Let’s set the framework by reaffirming the respective taglines of the companies.
Uber: “Everyone’s Private Driver”
Lyft: “Your Friend With a Car”
There is one single differentiator that is most significant, and it reverberates through the whole organization, from the top to the bottom. I’ll get to what that is in a bit, and how it connects with these taglines. First, let’s look at some specific points of differentiation.
Driver Communication
Below is a notice that Uber sent me because my driver rating had evidently fallen below their minimum threshold of 4.55. This notice was noteworthy for two reasons. First, it came across as quite harsh. There was nothing like, “Hey, we value you as a driver, but just FYI, here’s how we think you could improve.” The writer just dove head first into how I screwed up. Second, it was inaccurate. Uber would later send a short follow up email that stated I was sent this email in “error.” My rating has never fallen below a 4.9, so they surely were mistaken.

Highlight added for emphasis.
With Lyft, there was one passenger incident (out of the 1,200 rides I have given so far) that required Lyft to reach out to me via email. When I replied back, here was their response.
Highlight added for emphasis.
Driver Acknowledgement
When I reached the 1,000 ride milestone with Lyft, they sent me a party pack to celebrate. I was pleasantly surprised and felt valued for the work I had done and the contribution I made. It may have only cost Lyft a few bucks to create and send, but it had a major impact.
Granted, I never drove anywhere near 1,000 rides with UberX. Even so, I felt that my work was not inherently valued. I can’t recall any communication that suggested, implied, or implicitly stated their appreciation for me as a driver.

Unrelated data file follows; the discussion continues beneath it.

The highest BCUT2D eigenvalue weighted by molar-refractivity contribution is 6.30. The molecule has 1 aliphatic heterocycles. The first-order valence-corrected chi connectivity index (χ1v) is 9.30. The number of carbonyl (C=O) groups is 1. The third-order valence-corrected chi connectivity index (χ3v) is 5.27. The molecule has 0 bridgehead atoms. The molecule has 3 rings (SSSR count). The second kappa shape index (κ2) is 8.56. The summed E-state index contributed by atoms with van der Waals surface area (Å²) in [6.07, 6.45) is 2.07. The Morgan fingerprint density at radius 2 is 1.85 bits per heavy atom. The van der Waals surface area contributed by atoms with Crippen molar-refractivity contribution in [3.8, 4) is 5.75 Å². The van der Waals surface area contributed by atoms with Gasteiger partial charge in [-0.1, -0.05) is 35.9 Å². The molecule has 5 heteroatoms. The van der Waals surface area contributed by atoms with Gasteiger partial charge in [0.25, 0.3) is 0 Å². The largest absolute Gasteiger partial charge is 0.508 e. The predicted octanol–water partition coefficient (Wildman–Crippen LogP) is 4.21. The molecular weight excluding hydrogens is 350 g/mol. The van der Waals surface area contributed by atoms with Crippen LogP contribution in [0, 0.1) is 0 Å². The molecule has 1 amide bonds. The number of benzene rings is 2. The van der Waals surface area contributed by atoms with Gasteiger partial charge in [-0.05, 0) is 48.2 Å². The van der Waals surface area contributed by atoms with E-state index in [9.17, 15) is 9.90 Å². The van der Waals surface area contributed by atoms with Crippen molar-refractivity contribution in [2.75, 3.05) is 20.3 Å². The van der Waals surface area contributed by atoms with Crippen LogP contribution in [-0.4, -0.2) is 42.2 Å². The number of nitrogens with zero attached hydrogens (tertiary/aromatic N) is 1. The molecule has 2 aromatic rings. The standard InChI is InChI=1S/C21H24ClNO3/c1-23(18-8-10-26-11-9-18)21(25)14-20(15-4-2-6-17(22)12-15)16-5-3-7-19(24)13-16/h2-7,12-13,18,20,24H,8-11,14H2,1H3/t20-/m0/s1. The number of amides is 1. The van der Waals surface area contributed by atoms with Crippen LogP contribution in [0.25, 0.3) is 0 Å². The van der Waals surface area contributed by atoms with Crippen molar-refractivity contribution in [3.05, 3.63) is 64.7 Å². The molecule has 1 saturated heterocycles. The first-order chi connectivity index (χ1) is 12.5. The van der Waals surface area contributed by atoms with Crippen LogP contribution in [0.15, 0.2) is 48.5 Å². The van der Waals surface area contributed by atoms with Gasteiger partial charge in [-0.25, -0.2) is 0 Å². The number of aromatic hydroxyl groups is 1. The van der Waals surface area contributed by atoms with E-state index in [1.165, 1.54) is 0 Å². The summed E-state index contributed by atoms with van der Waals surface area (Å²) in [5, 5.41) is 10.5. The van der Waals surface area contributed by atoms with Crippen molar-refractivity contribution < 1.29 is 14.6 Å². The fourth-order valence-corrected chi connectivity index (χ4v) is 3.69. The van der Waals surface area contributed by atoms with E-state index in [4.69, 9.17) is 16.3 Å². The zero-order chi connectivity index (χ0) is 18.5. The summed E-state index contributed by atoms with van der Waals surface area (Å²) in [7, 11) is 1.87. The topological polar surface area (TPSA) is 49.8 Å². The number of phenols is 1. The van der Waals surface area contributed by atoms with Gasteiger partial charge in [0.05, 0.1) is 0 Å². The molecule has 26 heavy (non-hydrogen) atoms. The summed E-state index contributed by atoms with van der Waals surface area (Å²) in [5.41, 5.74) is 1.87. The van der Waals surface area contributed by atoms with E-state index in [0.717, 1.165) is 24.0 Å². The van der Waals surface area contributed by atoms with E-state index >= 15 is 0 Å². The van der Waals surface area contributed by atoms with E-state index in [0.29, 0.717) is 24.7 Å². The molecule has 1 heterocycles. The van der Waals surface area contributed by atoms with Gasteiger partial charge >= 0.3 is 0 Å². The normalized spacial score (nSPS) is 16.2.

Appearance & Expectations
Uber is known for their black cars and SUVs. Of course, paying top dollar for a ride around town, one would presume that the driver would be professional, dressed nicely, and greet the passenger with an open door. This professionalism trickles down to their UberX product, too. In one email sent to me, the company recommends that drivers “wear a collared shirt and generally look professional”. They also advise that drivers should open the door and put bags in the trunk.
Lyft, conversely, encourages uniqueness. Drivers are musicians, artists, and entrepreneurs like myself (among many other paths), and their personalities come through via their clothing and their cars. Drivers create goofy concepts, such as the Disco Lyft, the Karaoke Lyft, and the Chalkboard Lyft. Cars are still clean and safe, but rides are treated as an opportunity for an experience.
While I usually help out with luggage (especially with female passengers), I have never opened the door for anyone. It’s just not expected, and I kind of feel it would be out of place in this environment. Would I help my friend with the luggage? Definitely. Would I have the door waiting open for them? Probably not? (Except date night with my wife, I certainly open the door then!)
Delicate Conversations
In the coming years, there will be no need for drivers as driverless cars become ubiquitous. I’ve accepted this as fact, and I’m ready and excited for the change. However, many drivers are rightfully worried about the impending elimination of their job.